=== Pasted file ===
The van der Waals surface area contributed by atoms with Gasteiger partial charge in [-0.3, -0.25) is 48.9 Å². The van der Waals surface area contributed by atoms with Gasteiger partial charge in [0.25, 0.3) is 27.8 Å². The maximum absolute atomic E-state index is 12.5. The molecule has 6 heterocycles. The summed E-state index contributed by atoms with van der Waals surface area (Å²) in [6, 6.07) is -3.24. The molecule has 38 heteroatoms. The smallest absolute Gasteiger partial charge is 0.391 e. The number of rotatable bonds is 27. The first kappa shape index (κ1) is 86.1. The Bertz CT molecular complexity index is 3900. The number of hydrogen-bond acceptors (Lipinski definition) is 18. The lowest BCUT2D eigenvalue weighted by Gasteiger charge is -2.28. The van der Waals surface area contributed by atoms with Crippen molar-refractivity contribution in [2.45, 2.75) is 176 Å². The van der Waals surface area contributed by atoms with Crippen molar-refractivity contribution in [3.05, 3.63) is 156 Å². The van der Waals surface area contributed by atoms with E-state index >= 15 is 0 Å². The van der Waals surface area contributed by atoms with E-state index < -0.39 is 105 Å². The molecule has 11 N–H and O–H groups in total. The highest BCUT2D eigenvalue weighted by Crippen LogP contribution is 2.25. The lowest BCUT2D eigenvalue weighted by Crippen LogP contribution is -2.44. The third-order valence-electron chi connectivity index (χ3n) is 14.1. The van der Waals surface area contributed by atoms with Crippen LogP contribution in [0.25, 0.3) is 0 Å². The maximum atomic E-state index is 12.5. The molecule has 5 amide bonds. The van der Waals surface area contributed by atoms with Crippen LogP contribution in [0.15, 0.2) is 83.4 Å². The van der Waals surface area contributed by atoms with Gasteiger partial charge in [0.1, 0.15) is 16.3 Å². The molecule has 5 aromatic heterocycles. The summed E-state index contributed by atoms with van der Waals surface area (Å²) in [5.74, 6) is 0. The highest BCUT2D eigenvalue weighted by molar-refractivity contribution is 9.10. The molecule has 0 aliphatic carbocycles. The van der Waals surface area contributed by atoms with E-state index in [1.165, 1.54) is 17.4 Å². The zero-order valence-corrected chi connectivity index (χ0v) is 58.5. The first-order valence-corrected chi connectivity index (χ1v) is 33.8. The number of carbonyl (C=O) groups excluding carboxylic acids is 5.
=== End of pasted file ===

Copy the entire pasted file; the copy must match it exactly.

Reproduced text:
The van der Waals surface area contributed by atoms with Gasteiger partial charge in [-0.3, -0.25) is 48.9 Å². The van der Waals surface area contributed by atoms with Gasteiger partial charge in [0.25, 0.3) is 27.8 Å². The maximum absolute atomic E-state index is 12.5. The molecule has 6 heterocycles. The summed E-state index contributed by atoms with van der Waals surface area (Å²) in [6, 6.07) is -3.24. The molecule has 38 heteroatoms. The smallest absolute Gasteiger partial charge is 0.391 e. The number of rotatable bonds is 27. The first kappa shape index (κ1) is 86.1. The Bertz CT molecular complexity index is 3900. The number of hydrogen-bond acceptors (Lipinski definition) is 18. The lowest BCUT2D eigenvalue weighted by Gasteiger charge is -2.28. The van der Waals surface area contributed by atoms with Crippen molar-refractivity contribution in [2.45, 2.75) is 176 Å². The van der Waals surface area contributed by atoms with Crippen molar-refractivity contribution in [3.05, 3.63) is 156 Å². The van der Waals surface area contributed by atoms with E-state index >= 15 is 0 Å². The van der Waals surface area contributed by atoms with E-state index < -0.39 is 105 Å². The molecule has 11 N–H and O–H groups in total. The highest BCUT2D eigenvalue weighted by Crippen LogP contribution is 2.25. The lowest BCUT2D eigenvalue weighted by Crippen LogP contribution is -2.44. The third-order valence-electron chi connectivity index (χ3n) is 14.1. The van der Waals surface area contributed by atoms with Crippen LogP contribution in [0.25, 0.3) is 0 Å². The maximum atomic E-state index is 12.5. The molecule has 5 amide bonds. The van der Waals surface area contributed by atoms with Crippen LogP contribution in [0.15, 0.2) is 83.4 Å². The van der Waals surface area contributed by atoms with Gasteiger partial charge in [0.1, 0.15) is 16.3 Å². The molecule has 5 aromatic heterocycles. The summed E-state index contributed by atoms with van der Waals surface area (Å²) in [5.74, 6) is 0. The highest BCUT2D eigenvalue weighted by molar-refractivity contribution is 9.10. The molecule has 0 aliphatic carbocycles. The van der Waals surface area contributed by atoms with E-state index in [1.165, 1.54) is 17.4 Å². The zero-order valence-corrected chi connectivity index (χ0v) is 58.5. The first-order valence-corrected chi connectivity index (χ1v) is 33.8. The number of carbonyl (C=O) groups excluding carboxylic acids is 5.